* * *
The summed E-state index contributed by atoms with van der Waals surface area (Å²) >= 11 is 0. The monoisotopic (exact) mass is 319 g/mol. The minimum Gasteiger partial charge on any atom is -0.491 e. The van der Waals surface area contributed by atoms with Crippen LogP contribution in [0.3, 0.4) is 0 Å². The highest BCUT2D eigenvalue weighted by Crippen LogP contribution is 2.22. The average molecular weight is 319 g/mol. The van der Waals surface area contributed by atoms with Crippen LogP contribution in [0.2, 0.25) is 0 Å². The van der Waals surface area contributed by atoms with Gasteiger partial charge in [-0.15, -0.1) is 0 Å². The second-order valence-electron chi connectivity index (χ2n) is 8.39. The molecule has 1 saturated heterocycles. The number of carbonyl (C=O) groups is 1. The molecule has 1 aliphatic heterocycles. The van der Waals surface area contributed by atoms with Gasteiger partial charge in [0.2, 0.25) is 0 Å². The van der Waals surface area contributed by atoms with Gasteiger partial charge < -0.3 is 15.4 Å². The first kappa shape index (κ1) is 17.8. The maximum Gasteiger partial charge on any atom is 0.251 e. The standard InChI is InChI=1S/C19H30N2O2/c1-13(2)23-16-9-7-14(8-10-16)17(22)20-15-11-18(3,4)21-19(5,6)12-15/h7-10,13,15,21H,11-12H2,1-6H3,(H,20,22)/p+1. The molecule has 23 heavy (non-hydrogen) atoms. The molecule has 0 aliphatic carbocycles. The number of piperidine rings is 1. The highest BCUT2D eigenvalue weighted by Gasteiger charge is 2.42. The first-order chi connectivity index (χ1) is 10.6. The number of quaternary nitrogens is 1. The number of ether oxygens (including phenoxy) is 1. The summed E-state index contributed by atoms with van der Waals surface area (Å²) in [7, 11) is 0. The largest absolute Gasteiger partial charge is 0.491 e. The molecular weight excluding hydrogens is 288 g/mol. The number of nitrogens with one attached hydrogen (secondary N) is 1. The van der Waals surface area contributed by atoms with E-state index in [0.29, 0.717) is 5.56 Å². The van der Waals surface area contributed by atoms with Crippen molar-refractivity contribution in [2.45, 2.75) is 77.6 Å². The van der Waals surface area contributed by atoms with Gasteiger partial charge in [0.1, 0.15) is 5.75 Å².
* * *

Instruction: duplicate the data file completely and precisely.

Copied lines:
The summed E-state index contributed by atoms with van der Waals surface area (Å²) >= 11 is 0. The monoisotopic (exact) mass is 319 g/mol. The minimum Gasteiger partial charge on any atom is -0.491 e. The van der Waals surface area contributed by atoms with Crippen LogP contribution in [0.3, 0.4) is 0 Å². The highest BCUT2D eigenvalue weighted by Crippen LogP contribution is 2.22. The average molecular weight is 319 g/mol. The van der Waals surface area contributed by atoms with Crippen LogP contribution in [0.2, 0.25) is 0 Å². The van der Waals surface area contributed by atoms with Gasteiger partial charge in [-0.15, -0.1) is 0 Å². The second-order valence-electron chi connectivity index (χ2n) is 8.39. The molecule has 1 saturated heterocycles. The number of carbonyl (C=O) groups is 1. The molecule has 1 aliphatic heterocycles. The van der Waals surface area contributed by atoms with Gasteiger partial charge in [0.2, 0.25) is 0 Å². The van der Waals surface area contributed by atoms with Gasteiger partial charge < -0.3 is 15.4 Å². The first kappa shape index (κ1) is 17.8. The maximum Gasteiger partial charge on any atom is 0.251 e. The standard InChI is InChI=1S/C19H30N2O2/c1-13(2)23-16-9-7-14(8-10-16)17(22)20-15-11-18(3,4)21-19(5,6)12-15/h7-10,13,15,21H,11-12H2,1-6H3,(H,20,22)/p+1. The molecule has 23 heavy (non-hydrogen) atoms. The molecule has 0 aliphatic carbocycles. The number of piperidine rings is 1. The highest BCUT2D eigenvalue weighted by Gasteiger charge is 2.42. The first-order chi connectivity index (χ1) is 10.6. The number of quaternary nitrogens is 1. The number of ether oxygens (including phenoxy) is 1. The summed E-state index contributed by atoms with van der Waals surface area (Å²) in [7, 11) is 0. The largest absolute Gasteiger partial charge is 0.491 e. The molecular weight excluding hydrogens is 288 g/mol. The number of nitrogens with one attached hydrogen (secondary N) is 1. The van der Waals surface area contributed by atoms with E-state index in [0.29, 0.717) is 5.56 Å². The van der Waals surface area contributed by atoms with Crippen molar-refractivity contribution in [2.45, 2.75) is 77.6 Å². The van der Waals surface area contributed by atoms with Gasteiger partial charge in [0.1, 0.15) is 5.75 Å².